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Michelle da Silva is an audience growth editor for Report on Business at The Globe and Mail.

How old were you when you became a mother? When I give birth to my first child next month, I’ll be 38 – a couple months shy of my 39th birthday.

It’s an age I’m fully aware isn’t “young.” I’m nearly seven years older than the average first-time mom in Canada. My own mother had me, her eldest, at 31. Doctors in North America even used to refer to pregnancies after the age of 35 as “geriatric”! Thankfully, that term has been replaced by the less prickly “advanced maternal age.”

Whatever you want to call it, I am old – or at least older than most first-time moms.

You see, I wasn’t really planning on having kids. Don’t get me wrong: I very much like them. I’ve always been happy to hold a friend’s baby and fête a pregnant coworker. As a teen, I worked at a swim camp and held dozens of wriggly toddlers as they attempted to float. I’ve been told I’m pretty good at talking to kids of all ages, and my refrigerator doors are covered in photos of my niblings.

Perhaps I always thought of myself as a cool, quirky aunt – someone who drops off souvenirs from her latest excursions, takes you on outings around the city and can sing along to Disney movies as long as they were made pre-Pixar. I was satisfied with this role and the freedom being child-free gave me.

Luckily, my husband felt the same way. We’re both committed to our careers. Before the pandemic, we dined out several nights a week. We love to travel, go to concerts and collect bottles of wine. We value sleeping in on weekends and sipping coffee in bed as we leisurely scroll on our phones. Plus, we already have a cat.

Up until this point, we were proud DINKs – an acronym for dual income no kids – a status that at least 25 per cent of Canadian households share, according to census data. Recent studies have touted the “happiness” benefits of ditching parenthood, especially for women. In today’s economy, environment and political climate, it’s no surprise that more people are having fewer kids – and that some are choosing to go child-free altogether.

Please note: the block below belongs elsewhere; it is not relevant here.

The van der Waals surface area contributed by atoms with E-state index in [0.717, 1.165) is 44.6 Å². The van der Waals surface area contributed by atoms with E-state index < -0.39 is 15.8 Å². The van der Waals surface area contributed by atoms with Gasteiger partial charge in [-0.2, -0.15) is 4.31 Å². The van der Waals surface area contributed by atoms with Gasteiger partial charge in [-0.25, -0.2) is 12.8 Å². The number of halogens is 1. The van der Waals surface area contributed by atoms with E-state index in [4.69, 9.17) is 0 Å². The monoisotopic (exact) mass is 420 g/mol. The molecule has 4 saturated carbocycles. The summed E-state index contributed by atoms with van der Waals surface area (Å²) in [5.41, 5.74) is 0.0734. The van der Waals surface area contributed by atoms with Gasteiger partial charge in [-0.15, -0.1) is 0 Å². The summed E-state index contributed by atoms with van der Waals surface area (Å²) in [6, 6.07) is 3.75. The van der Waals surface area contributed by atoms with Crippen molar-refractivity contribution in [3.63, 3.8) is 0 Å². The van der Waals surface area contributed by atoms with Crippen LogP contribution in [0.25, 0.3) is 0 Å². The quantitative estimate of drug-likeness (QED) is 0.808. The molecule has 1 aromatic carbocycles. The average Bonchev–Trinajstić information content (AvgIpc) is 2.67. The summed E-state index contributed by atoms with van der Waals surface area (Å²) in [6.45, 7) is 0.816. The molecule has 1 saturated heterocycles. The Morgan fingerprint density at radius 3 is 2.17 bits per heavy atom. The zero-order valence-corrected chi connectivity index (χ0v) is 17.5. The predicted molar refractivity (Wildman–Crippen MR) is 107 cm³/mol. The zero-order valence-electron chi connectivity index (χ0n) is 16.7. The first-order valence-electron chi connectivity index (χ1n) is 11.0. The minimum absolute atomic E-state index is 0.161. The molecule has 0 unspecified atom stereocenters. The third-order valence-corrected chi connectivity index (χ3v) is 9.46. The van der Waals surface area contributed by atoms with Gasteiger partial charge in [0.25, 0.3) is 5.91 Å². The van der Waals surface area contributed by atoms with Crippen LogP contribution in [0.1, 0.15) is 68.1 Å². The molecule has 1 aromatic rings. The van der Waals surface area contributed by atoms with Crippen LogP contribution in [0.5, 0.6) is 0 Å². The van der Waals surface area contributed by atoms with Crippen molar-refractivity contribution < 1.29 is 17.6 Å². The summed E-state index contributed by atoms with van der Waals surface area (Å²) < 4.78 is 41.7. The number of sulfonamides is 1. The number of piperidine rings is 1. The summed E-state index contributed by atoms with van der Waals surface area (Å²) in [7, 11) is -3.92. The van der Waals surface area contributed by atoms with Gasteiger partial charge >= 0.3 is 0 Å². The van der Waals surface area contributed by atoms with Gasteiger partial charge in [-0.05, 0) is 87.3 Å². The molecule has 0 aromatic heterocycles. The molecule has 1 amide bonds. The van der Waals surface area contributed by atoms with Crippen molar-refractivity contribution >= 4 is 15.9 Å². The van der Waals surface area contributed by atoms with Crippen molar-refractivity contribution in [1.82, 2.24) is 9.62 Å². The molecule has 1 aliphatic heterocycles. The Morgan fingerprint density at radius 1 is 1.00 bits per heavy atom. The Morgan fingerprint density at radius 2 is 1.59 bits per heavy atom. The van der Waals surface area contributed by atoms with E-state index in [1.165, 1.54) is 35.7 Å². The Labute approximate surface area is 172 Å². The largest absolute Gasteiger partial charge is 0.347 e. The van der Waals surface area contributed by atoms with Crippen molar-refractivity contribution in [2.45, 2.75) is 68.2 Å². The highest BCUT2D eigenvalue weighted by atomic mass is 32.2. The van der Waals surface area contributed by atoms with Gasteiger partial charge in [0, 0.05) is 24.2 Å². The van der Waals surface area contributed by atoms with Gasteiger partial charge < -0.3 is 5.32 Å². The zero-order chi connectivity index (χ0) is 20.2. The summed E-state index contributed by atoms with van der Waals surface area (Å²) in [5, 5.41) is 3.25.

So why am I now waddling to ultrasound appointments and spending my free time deciphering which stroller is best?

Open this photo in gallery:

Michelle da Silva cradles her growing bump while on her babymoon in Miami.Handout

A major health event last year put mortality into sharp focus for my family. Suddenly, I started wondering more intently about the next 38 years of my life, particularly whether I “should” or “shouldn’t” have kids, and what that might mean for me and my husband.

I listed pros and cons, surveyed friends on when they knew and, more importantly, how they knew they wanted to become a parent, and talked to my doctor about my diminishing fertility – I was 38, after all. Unsurprisingly, the majority of parents I spoke to couldn’t imagine a life without kids. A friend told me over FaceTime, with her baby in one arm as she moved half-full cups of cold coffee into the kitchen sink with her spare hand, that having her daughter was the best thing to happen to her.

But even when I received positive results on two separate pregnancy tests last fall, I approached the early days with contained, cautious optimism. I found myself clinging to the edge of the proverbial fence as I calculated how to reconcile becoming a mom with my job, my interests and my bank account. Was this the right choice?

In a “Dear Sugar” advice column in The Rumpus, author Cheryl Strayed replied to a reader seeking guidance on whether or not to have a baby. Every person has a life, said Strayed, but also a “sister life” they’ll never know.

“In spite of my fears, I didn’t regret having a baby,” she writes. “If I could go back in time I’d make the same choice in a snap. And yet, there remains my sister life. All the other things I could have done instead. I wouldn’t know what I couldn’t know until I became a mom, and so I’m certain there are things I don’t know because I can’t know because I did.”

Strayed equates this alternate, unknown path to a ghost ship – an equally important and beautiful life that wasn’t ours, but sails alongside our reality. I watched my ghost ship sail away when a scare early in my pregnancy had me fearing a loss. I realized at that moment that I wanted and loved this baby more than whatever was waiting for me in my sister life.

Now I’m a month away from sailing into motherhood. My husband and I have spent weekends painting the nursery and weeknights taking virtual birthing classes. I won’t ever know what was aboard my ghost ship, but my feet are firmly planted on the shores of impending parenthood. And as I write this, I can feel the kicks of tiny feet inside my swollen 38-year-young belly.

What else we’re thinking about:

How do you make new friends as an adult? When I first discovered I was pregnant, I confided in a handful of close friends and family members, and then felt like I was sitting on the world’s biggest secret for several months. Like any hyper-online millennial, I sought out a digital community and found myself creating a profile on an app called Peanut. In a nutshell (pun intended), it’s basically a friend-dating app for moms and moms-to-be. You can share photos, interests and the neighbourhood you live in, ask questions on a message board and, perhaps, best of all, swipe to connect with other moms. I’ve matched with several Toronto-based first-time parents, and found real offline friendships. Now I’ve got a solid “mom crew” for maternity leave and hopefully, years to come.


Open this photo in gallery:

Marianne Kushmaniuk/Marianne Kushmaniuk for The Globe and Mail

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